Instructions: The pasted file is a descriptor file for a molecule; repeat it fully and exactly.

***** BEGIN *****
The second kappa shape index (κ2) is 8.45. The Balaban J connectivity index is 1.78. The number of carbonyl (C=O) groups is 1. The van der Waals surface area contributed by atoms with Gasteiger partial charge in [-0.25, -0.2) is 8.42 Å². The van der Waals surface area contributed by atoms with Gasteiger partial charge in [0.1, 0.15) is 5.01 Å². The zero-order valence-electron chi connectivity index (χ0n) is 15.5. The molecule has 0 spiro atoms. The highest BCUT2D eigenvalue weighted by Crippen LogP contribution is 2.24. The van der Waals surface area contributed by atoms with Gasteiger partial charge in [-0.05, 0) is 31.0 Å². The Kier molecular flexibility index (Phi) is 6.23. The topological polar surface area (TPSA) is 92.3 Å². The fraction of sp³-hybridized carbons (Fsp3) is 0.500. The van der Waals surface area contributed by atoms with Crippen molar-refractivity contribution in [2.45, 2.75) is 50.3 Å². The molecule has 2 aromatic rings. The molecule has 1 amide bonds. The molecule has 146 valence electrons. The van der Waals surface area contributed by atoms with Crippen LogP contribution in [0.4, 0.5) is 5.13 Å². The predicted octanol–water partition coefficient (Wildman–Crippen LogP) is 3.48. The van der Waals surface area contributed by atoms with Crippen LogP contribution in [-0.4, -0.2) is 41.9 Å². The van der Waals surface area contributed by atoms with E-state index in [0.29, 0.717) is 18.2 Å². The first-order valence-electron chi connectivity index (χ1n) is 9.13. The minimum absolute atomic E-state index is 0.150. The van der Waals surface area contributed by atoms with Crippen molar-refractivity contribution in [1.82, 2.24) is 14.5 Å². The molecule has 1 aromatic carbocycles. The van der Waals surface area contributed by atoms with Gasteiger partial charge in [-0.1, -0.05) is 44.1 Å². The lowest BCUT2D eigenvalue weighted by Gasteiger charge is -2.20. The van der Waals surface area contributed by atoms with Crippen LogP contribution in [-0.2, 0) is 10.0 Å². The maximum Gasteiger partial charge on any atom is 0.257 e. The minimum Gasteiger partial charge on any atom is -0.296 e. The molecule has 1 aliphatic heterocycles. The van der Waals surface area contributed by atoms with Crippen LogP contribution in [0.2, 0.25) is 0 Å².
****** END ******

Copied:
The second kappa shape index (κ2) is 8.45. The Balaban J connectivity index is 1.78. The number of carbonyl (C=O) groups is 1. The van der Waals surface area contributed by atoms with Gasteiger partial charge in [-0.25, -0.2) is 8.42 Å². The van der Waals surface area contributed by atoms with Gasteiger partial charge in [0.1, 0.15) is 5.01 Å². The zero-order valence-electron chi connectivity index (χ0n) is 15.5. The molecule has 0 spiro atoms. The highest BCUT2D eigenvalue weighted by Crippen LogP contribution is 2.24. The van der Waals surface area contributed by atoms with Gasteiger partial charge in [-0.05, 0) is 31.0 Å². The Kier molecular flexibility index (Phi) is 6.23. The topological polar surface area (TPSA) is 92.3 Å². The fraction of sp³-hybridized carbons (Fsp3) is 0.500. The van der Waals surface area contributed by atoms with Crippen molar-refractivity contribution in [2.45, 2.75) is 50.3 Å². The molecule has 2 aromatic rings. The molecule has 1 amide bonds. The molecule has 146 valence electrons. The van der Waals surface area contributed by atoms with Crippen LogP contribution in [0.4, 0.5) is 5.13 Å². The predicted octanol–water partition coefficient (Wildman–Crippen LogP) is 3.48. The van der Waals surface area contributed by atoms with Crippen LogP contribution in [-0.4, -0.2) is 41.9 Å². The van der Waals surface area contributed by atoms with E-state index in [0.29, 0.717) is 18.2 Å². The first-order valence-electron chi connectivity index (χ1n) is 9.13. The minimum absolute atomic E-state index is 0.150. The van der Waals surface area contributed by atoms with Crippen molar-refractivity contribution in [1.82, 2.24) is 14.5 Å². The molecule has 1 aromatic carbocycles. The van der Waals surface area contributed by atoms with Gasteiger partial charge in [-0.1, -0.05) is 44.1 Å². The lowest BCUT2D eigenvalue weighted by Gasteiger charge is -2.20. The van der Waals surface area contributed by atoms with Crippen LogP contribution in [-0.2, 0) is 10.0 Å². The maximum Gasteiger partial charge on any atom is 0.257 e. The minimum Gasteiger partial charge on any atom is -0.296 e. The molecule has 1 aliphatic heterocycles. The van der Waals surface area contributed by atoms with Crippen LogP contribution in [0.2, 0.25) is 0 Å².